FALL RIVER – Atlantis Charter School’s (ACS) new High School hopes to inspire students to become “makers” through use of robotics and other activities centered around science, technology, engineering, arts and mathematics programs (STEAM).
With this in mind ACS will dive into the Fall River Makers Movement with hands on activities centered around land and sea-based robotics as part of the First Annual Southcoast MA Mini Maker Faire to be held at the Fall River YMCA on Sunday, September 18 from 10 a.m. to 4 p.m.
At the event students and adults will be able to drive underwater robots through an obstacle course pool side or with other robots used in their interactive curriculum.
“Atlantis Charter School plans to establish a best-practice 9-12 urban public high school that leverages the spirit of transformative systemic change that is rooted in establishing personalized, student-centered small-learning communities (PSC-SLC’s),” said Robert Beatty, Executive Director of ACS. “Maker Fairs do just that and in their own way, they are visionary examples of the PSC-SLC concept.”
The PSC-SLC model is an amalgamation of two different pedagogies that focus on changing the traditional model of education, where it is an individual endeavor with a classroom centered on the teacher, to a collaborative one allowing students to work at their own level and learning through their strengths.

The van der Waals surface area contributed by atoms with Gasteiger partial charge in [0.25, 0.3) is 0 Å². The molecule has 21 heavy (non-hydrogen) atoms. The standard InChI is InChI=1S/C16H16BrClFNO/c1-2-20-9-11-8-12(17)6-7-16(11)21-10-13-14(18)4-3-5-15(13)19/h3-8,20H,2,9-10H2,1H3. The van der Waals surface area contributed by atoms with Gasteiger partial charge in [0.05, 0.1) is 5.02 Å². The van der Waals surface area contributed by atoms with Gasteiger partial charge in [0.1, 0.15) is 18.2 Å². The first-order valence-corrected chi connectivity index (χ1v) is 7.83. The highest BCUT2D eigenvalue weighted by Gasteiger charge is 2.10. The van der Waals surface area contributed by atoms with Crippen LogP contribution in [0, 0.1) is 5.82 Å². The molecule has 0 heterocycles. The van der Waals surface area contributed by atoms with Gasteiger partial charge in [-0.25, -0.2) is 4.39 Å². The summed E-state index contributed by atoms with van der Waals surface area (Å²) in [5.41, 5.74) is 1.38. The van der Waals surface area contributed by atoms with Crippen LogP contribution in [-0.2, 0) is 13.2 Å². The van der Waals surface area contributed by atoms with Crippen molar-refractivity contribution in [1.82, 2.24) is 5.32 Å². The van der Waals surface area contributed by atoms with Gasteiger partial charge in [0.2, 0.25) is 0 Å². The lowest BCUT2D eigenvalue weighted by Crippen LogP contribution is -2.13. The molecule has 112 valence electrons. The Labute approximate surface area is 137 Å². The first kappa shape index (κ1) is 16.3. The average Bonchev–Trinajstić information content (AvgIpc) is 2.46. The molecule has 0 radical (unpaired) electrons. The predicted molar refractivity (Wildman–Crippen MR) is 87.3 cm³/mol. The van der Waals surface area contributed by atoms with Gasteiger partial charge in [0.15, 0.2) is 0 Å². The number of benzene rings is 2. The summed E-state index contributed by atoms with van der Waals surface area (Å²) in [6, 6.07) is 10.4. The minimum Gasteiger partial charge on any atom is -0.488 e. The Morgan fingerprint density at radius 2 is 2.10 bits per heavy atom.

The pairing between the schools goals and those of the Makers movement is too strong for ACS to resist.
“Simply put, is a simple but powerful “playbook” that prioritizes the “students first” agenda with an engaging classroom-focused learning environment where teachers, parents and community partners are the most valuable resources,” said Beatty. “Where a community of learners possess an unrelenting resolve and dedication to continuous improvement.”
There are two programs in particular that they are hoping to highlight through this program. The first highlights Blue Technology (very popular in this region)– research that focuses on technology meant to be deployed in marine environments – through the SeaPerch Program.
SeaPerch focuses on guiding students to the creation of a remote operated vehicle for use in the water that they will work on inside and outside of school and in-school setting.
“The SeaPerch Program provides students with the opportunity to learn about robotics, engineering, science, and mathematics (STEM) while building an underwater ROV as part of a science and engineering technology curriculum,” according to the SeaPerch website. “Throughout the project, students will learn engineering concepts, problem solving, teamwork, and technical applications.”
SeaPerch is supported through grants and training provided by the Raytheon Corporation.
The second area robotics will be presented at the Southcoast MA Mini Maker Faire will be using Ergobot’s, which are a small controllable robotic platforms with wheels motors and controllers and adaptable for a variety of sensors and other cool gadgets. Typically you drive them from a handheld device like an iPad. Participants will be able to navigate through a variety of interactive activities and compete for rewards.